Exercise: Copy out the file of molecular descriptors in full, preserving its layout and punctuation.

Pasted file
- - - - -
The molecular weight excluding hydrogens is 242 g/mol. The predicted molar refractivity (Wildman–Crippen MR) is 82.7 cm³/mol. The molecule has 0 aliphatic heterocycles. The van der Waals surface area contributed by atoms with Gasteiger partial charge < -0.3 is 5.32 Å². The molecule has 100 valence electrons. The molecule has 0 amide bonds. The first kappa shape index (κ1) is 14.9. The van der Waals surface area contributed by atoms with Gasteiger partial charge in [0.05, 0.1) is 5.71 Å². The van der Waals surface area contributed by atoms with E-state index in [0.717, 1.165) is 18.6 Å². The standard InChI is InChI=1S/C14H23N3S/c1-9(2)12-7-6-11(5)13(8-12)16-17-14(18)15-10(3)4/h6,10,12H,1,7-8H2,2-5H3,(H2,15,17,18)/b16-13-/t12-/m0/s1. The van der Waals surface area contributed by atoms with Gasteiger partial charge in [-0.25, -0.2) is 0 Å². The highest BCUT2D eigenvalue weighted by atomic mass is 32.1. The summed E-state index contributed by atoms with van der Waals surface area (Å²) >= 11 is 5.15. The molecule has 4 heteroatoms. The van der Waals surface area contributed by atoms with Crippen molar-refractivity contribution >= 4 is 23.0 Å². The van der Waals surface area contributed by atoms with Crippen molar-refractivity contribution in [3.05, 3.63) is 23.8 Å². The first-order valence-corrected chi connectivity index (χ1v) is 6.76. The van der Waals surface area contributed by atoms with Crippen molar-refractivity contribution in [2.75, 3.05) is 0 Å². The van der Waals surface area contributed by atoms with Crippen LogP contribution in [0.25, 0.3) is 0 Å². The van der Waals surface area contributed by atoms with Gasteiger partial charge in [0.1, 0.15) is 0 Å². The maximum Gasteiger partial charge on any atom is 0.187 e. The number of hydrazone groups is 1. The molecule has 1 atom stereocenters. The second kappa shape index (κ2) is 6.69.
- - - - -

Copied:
The molecular weight excluding hydrogens is 242 g/mol. The predicted molar refractivity (Wildman–Crippen MR) is 82.7 cm³/mol. The molecule has 0 aliphatic heterocycles. The van der Waals surface area contributed by atoms with Gasteiger partial charge < -0.3 is 5.32 Å². The molecule has 100 valence electrons. The molecule has 0 amide bonds. The first kappa shape index (κ1) is 14.9. The van der Waals surface area contributed by atoms with Gasteiger partial charge in [0.05, 0.1) is 5.71 Å². The van der Waals surface area contributed by atoms with E-state index in [0.717, 1.165) is 18.6 Å². The standard InChI is InChI=1S/C14H23N3S/c1-9(2)12-7-6-11(5)13(8-12)16-17-14(18)15-10(3)4/h6,10,12H,1,7-8H2,2-5H3,(H2,15,17,18)/b16-13-/t12-/m0/s1. The van der Waals surface area contributed by atoms with Gasteiger partial charge in [-0.25, -0.2) is 0 Å². The highest BCUT2D eigenvalue weighted by atomic mass is 32.1. The summed E-state index contributed by atoms with van der Waals surface area (Å²) >= 11 is 5.15. The molecule has 4 heteroatoms. The van der Waals surface area contributed by atoms with Crippen molar-refractivity contribution >= 4 is 23.0 Å². The van der Waals surface area contributed by atoms with Crippen molar-refractivity contribution in [3.05, 3.63) is 23.8 Å². The first-order valence-corrected chi connectivity index (χ1v) is 6.76. The van der Waals surface area contributed by atoms with Crippen molar-refractivity contribution in [2.75, 3.05) is 0 Å². The van der Waals surface area contributed by atoms with Crippen LogP contribution in [0.25, 0.3) is 0 Å². The van der Waals surface area contributed by atoms with Gasteiger partial charge in [0.1, 0.15) is 0 Å². The maximum Gasteiger partial charge on any atom is 0.187 e. The number of hydrazone groups is 1. The molecule has 1 atom stereocenters. The second kappa shape index (κ2) is 6.69.